In June 2011, we revealed how a Denver man helped fleece investors out of tens of millions of dollars in "The Biggest Green Scam in America." The story investigated Wayde McKelvy, a lifelong pitchman and the rainmaker for Mantria, a Philadelphia company purportedly specializing in alternative energy. But according to a 2009 SEC lawsuit, the company was little more than a sloppily run Ponzi scheme.
By the time of 5280's publication, McKelvy was pedaling new money-making schemes under the name Clint Brashman and hosting a porn website for his transexual girlfriend, a former prostitute.
Life hasn't gotten much better.
In September, a federal judge ordered Mantria and its owners to pay $155 million in fines and interest. McKelvy and his money-raising operation were slapped with bills of more than $26 million.
Meanwhile, two other lawsuits slog forward. Those cases seek damages from the so-called gatekeepers—the accountants and law firms that handled Mantria's finances and legal documents.
One case, brought by the receiver charged with finding the company's remaining assets, was scheduled for a summer 2013 trial, but in February the federal judge agreed to delay the trial indefinitely. In a separate federal case brought by swindled investors, a judge late last year dismissed some gatekeepers from the case. But he declined to remove others, including Estill & Long, a Littleton law firm that approved people for McKelvy's investment club. (The firm has denied that it knew of the scam.)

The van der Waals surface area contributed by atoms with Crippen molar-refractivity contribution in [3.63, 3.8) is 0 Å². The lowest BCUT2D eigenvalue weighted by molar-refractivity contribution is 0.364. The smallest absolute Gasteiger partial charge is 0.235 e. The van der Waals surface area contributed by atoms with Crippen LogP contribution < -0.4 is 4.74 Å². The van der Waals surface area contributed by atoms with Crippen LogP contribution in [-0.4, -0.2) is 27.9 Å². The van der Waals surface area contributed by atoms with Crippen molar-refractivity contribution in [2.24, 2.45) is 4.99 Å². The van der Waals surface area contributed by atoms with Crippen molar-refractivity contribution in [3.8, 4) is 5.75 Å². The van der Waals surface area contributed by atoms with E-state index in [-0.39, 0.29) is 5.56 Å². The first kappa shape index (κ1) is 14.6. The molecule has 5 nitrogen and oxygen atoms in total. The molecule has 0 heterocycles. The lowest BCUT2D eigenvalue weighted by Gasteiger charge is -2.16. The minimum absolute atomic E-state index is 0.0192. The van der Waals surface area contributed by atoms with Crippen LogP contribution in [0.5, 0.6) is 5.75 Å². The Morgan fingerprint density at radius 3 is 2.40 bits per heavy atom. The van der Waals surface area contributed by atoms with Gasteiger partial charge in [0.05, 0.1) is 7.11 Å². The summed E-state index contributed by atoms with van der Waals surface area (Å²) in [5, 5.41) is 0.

There's no word on when either case will to go trial. But the saga seems likely to grind on for years still. In an email investors say they received this month, receiver John Paul Anderson of Alvarez & Marsal said he knew the Department of Justice and Department of Labor were at some point investigating the matter.
Bilked investors are wary of optimism. As their website points out in a ticking clock, the SEC filed its suit more than 1,195 days ago and nobody's facing criminal charges yet.
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